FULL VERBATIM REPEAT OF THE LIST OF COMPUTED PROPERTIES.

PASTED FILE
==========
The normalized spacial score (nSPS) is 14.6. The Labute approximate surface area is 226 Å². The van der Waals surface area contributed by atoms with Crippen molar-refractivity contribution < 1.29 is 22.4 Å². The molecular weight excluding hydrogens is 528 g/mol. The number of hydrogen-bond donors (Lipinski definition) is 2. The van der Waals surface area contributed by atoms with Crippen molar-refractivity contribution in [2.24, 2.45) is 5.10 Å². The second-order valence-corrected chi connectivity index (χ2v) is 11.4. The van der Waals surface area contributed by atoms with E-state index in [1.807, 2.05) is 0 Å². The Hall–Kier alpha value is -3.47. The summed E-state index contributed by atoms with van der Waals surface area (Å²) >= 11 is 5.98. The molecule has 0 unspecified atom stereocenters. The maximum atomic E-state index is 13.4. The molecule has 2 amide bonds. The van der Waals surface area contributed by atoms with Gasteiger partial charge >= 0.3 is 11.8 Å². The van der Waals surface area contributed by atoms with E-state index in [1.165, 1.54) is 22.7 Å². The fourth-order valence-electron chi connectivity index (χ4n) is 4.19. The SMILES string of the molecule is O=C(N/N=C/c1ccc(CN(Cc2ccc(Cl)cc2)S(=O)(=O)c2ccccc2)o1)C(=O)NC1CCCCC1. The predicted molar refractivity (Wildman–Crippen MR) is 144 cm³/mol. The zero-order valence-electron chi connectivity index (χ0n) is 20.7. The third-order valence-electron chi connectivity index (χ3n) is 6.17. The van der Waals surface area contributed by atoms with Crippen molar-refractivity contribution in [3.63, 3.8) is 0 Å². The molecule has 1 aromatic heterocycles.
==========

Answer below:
The normalized spacial score (nSPS) is 14.6. The Labute approximate surface area is 226 Å². The van der Waals surface area contributed by atoms with Crippen molar-refractivity contribution < 1.29 is 22.4 Å². The molecular weight excluding hydrogens is 528 g/mol. The number of hydrogen-bond donors (Lipinski definition) is 2. The van der Waals surface area contributed by atoms with Crippen molar-refractivity contribution in [2.24, 2.45) is 5.10 Å². The second-order valence-corrected chi connectivity index (χ2v) is 11.4. The van der Waals surface area contributed by atoms with E-state index in [1.807, 2.05) is 0 Å². The Hall–Kier alpha value is -3.47. The summed E-state index contributed by atoms with van der Waals surface area (Å²) >= 11 is 5.98. The molecule has 0 unspecified atom stereocenters. The maximum atomic E-state index is 13.4. The molecule has 2 amide bonds. The van der Waals surface area contributed by atoms with Gasteiger partial charge >= 0.3 is 11.8 Å². The van der Waals surface area contributed by atoms with E-state index in [1.165, 1.54) is 22.7 Å². The fourth-order valence-electron chi connectivity index (χ4n) is 4.19. The SMILES string of the molecule is O=C(N/N=C/c1ccc(CN(Cc2ccc(Cl)cc2)S(=O)(=O)c2ccccc2)o1)C(=O)NC1CCCCC1. The predicted molar refractivity (Wildman–Crippen MR) is 144 cm³/mol. The zero-order valence-electron chi connectivity index (χ0n) is 20.7. The third-order valence-electron chi connectivity index (χ3n) is 6.17. The van der Waals surface area contributed by atoms with Crippen molar-refractivity contribution in [3.63, 3.8) is 0 Å². The molecule has 1 aromatic heterocycles.